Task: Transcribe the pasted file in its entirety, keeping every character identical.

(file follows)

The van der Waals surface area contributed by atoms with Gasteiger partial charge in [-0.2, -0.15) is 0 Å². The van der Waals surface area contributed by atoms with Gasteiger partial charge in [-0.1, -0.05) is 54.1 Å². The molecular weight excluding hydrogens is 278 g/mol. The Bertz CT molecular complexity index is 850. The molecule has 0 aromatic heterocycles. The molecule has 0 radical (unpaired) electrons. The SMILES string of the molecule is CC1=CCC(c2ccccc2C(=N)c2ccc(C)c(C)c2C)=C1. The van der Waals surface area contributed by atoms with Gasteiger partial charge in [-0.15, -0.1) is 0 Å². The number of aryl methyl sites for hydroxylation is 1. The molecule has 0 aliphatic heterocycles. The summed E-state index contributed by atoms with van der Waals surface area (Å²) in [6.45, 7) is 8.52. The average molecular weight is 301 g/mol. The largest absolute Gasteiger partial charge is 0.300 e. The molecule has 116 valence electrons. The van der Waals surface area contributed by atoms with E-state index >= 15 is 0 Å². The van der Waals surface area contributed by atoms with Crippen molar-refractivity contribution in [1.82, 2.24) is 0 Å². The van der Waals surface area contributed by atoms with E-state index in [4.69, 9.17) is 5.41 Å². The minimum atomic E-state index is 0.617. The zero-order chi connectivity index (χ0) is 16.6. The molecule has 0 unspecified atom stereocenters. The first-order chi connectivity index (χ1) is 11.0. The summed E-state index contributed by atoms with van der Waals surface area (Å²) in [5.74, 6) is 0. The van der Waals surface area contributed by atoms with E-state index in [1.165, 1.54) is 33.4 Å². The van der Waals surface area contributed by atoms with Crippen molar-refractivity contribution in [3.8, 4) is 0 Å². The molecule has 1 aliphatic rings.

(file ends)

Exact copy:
The van der Waals surface area contributed by atoms with Gasteiger partial charge in [-0.2, -0.15) is 0 Å². The van der Waals surface area contributed by atoms with Gasteiger partial charge in [-0.1, -0.05) is 54.1 Å². The molecular weight excluding hydrogens is 278 g/mol. The Bertz CT molecular complexity index is 850. The molecule has 0 aromatic heterocycles. The molecule has 0 radical (unpaired) electrons. The SMILES string of the molecule is CC1=CCC(c2ccccc2C(=N)c2ccc(C)c(C)c2C)=C1. The van der Waals surface area contributed by atoms with Gasteiger partial charge in [-0.15, -0.1) is 0 Å². The number of aryl methyl sites for hydroxylation is 1. The molecule has 0 aliphatic heterocycles. The summed E-state index contributed by atoms with van der Waals surface area (Å²) in [6.45, 7) is 8.52. The average molecular weight is 301 g/mol. The largest absolute Gasteiger partial charge is 0.300 e. The molecule has 116 valence electrons. The van der Waals surface area contributed by atoms with E-state index >= 15 is 0 Å². The van der Waals surface area contributed by atoms with Crippen molar-refractivity contribution in [1.82, 2.24) is 0 Å². The van der Waals surface area contributed by atoms with E-state index in [4.69, 9.17) is 5.41 Å². The minimum atomic E-state index is 0.617. The zero-order chi connectivity index (χ0) is 16.6. The molecule has 0 unspecified atom stereocenters. The first-order chi connectivity index (χ1) is 11.0. The summed E-state index contributed by atoms with van der Waals surface area (Å²) in [5.74, 6) is 0. The van der Waals surface area contributed by atoms with E-state index in [1.165, 1.54) is 33.4 Å². The van der Waals surface area contributed by atoms with Crippen molar-refractivity contribution in [3.8, 4) is 0 Å². The molecule has 1 aliphatic rings.